Convicted of murder in a 1999 carjacking and facing a November 18th execution date, Julius Jones received a chance to plead his case for clemency before the Oklahoma Pardon and Parole Board. This is the same board that voted 3 to 1 in September to recommend the governor commute his death sentence to life imprisonment.
His followers, including Kim Kardashian and two prominent NFL quarterbacks, gathered more than a million signatures on a petition in support of Jones. Although the second vote of the board was identical to its first, it was evident from testimony at the recent hearing that some continue to doubt whether Jones deserves clemency. Whether his testimony at the hearing persuades Oklahoma's Governor Stitt to commute Jones' sentence is still a matter of "wait-and-see."
Carjacking and death witnessed by victim's daughters
If you believe the evidence presented by the prosecution at the original trial, Julius Jones approached a vehicle driven by 45-year-old Paul Howell as he pulled into the driveway of his home after an evening out with his two young daughters and sister, also inside the vehicle. Jones, according to witnesses, fired one shot at Howell from a handgun before driving off in the victim's automobile.
Jurors at the trial did not hear from Jones, who did not testify in his defense as was his constitutionally protected right. They did, however, hear from Christopher Jordan, who was initially implicated in the crime. Jordan avoided the death penalty and was sentenced to 30 years imprisonment in exchange for his testimony against Jones.
Jordan identified Jones as the shooter. Jordan also gave police information leading them to the Jones family home, where authorities found the gun used in the crime and a red bandana worn by the assailant. What did not come out at trial, because it was not disclosed to the defense by prosecutors, was that Jordan spent the night of the shooting at the Jones family home, which would have given him the ability to hide the items there if he were, as Jones claimed, the actual shooter.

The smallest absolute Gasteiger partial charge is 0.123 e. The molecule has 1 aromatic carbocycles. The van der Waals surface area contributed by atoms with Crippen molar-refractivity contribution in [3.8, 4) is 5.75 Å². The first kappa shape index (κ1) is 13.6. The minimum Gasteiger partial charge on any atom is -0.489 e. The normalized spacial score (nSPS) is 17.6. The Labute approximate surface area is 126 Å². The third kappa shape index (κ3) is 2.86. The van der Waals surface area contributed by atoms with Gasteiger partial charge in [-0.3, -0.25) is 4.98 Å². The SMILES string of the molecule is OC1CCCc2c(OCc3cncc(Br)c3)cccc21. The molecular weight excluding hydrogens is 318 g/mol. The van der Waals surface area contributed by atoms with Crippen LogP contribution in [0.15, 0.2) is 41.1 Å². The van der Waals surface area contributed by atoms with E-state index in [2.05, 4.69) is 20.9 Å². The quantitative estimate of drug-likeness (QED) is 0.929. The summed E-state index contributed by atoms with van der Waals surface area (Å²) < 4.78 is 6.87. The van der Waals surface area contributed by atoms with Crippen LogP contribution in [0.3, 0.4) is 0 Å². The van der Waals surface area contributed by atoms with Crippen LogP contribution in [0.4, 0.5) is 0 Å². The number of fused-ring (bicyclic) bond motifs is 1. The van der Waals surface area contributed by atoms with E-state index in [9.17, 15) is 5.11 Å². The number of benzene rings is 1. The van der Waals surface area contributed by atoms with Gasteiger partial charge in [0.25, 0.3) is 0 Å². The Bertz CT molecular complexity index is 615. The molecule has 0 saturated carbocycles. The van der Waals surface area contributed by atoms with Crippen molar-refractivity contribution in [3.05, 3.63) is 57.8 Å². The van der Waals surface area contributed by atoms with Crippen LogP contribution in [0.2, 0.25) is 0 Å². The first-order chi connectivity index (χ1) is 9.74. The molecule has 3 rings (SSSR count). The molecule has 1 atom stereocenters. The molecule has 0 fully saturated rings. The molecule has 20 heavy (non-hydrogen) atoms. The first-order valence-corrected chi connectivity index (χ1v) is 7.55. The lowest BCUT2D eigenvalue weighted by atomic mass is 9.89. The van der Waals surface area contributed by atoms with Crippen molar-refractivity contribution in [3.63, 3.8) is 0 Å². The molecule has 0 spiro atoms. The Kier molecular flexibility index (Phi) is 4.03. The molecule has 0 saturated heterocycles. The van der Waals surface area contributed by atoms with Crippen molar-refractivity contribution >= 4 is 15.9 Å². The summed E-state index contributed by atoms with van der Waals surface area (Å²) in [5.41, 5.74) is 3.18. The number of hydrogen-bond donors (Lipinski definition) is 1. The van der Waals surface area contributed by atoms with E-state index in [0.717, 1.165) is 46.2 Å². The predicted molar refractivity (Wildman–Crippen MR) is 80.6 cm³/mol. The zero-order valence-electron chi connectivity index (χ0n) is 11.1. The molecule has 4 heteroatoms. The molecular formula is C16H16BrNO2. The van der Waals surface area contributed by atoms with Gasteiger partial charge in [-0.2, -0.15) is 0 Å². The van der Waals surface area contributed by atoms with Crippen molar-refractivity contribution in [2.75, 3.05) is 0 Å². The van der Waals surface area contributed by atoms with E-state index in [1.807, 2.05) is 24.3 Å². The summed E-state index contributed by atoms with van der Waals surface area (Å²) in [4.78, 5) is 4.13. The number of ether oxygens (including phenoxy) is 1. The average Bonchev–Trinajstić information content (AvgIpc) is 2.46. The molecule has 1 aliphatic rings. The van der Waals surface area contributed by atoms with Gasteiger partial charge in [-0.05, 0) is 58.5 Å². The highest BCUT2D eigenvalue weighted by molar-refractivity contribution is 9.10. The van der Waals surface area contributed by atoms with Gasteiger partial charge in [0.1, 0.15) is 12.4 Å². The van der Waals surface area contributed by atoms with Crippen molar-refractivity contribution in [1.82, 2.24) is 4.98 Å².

A jury convicted Jones of murder in 2002. The same panel of jurors took only three hours to decide his sentence – death. Jordan was allowed to plead guilty to murder. He, on the other hand, was released from prison in 2014.
Jones testifies at the clemency hearing
Reading from a prepared statement at his recent hearing, Jones said he was not involved in, or even at the scene, of the killing. He went on to say that he did not learn of the murder until the day after it occurred and was at home with his family when the shooting took place. He also said that Jordan was the one who committed the crime.
Jones accused one of the witnesses who testified against him of lying at trial. He said that Ladell King, who testified that he saw Jones driving the victim's vehicle in Oklahoma City, actually came to him and asked for help selling the vehicle.
Minor inconsistencies between events at the trial and Jones' statement at the hearing have been raised by prosecutors and news reports. For example, Jones and his attorney at the clemency hearing claim that the jury was present when he asserted his right to refrain from testifying in his defense. A news report claims that transcripts of the trial show the exchange between Jones and the trial judge took place outside of the presence of jurors.
It now goes to the governor
Is Julius Jones an innocent man who was wrongfully convicted as his supporters, including Paul Howell's girlfriend, believe? Or has he manipulated public opinion to his favor as Paul Howell's daughter told the board? We will likely never know the truth, but the truth may not matter as it regards Jones' ultimate fate. That will be decided by the governor's office on or before November 18th.
November 18, 2021 - UPDATE:
In a surprise to many, on the date of Julius Jones' scheduled execution, Governor Stitt granted Jones' clemency request and commuted his death sentence to life without the possibility of parole. The decision came literally only hours before Jones was set to be killed at the hands of the state of Oklahoma.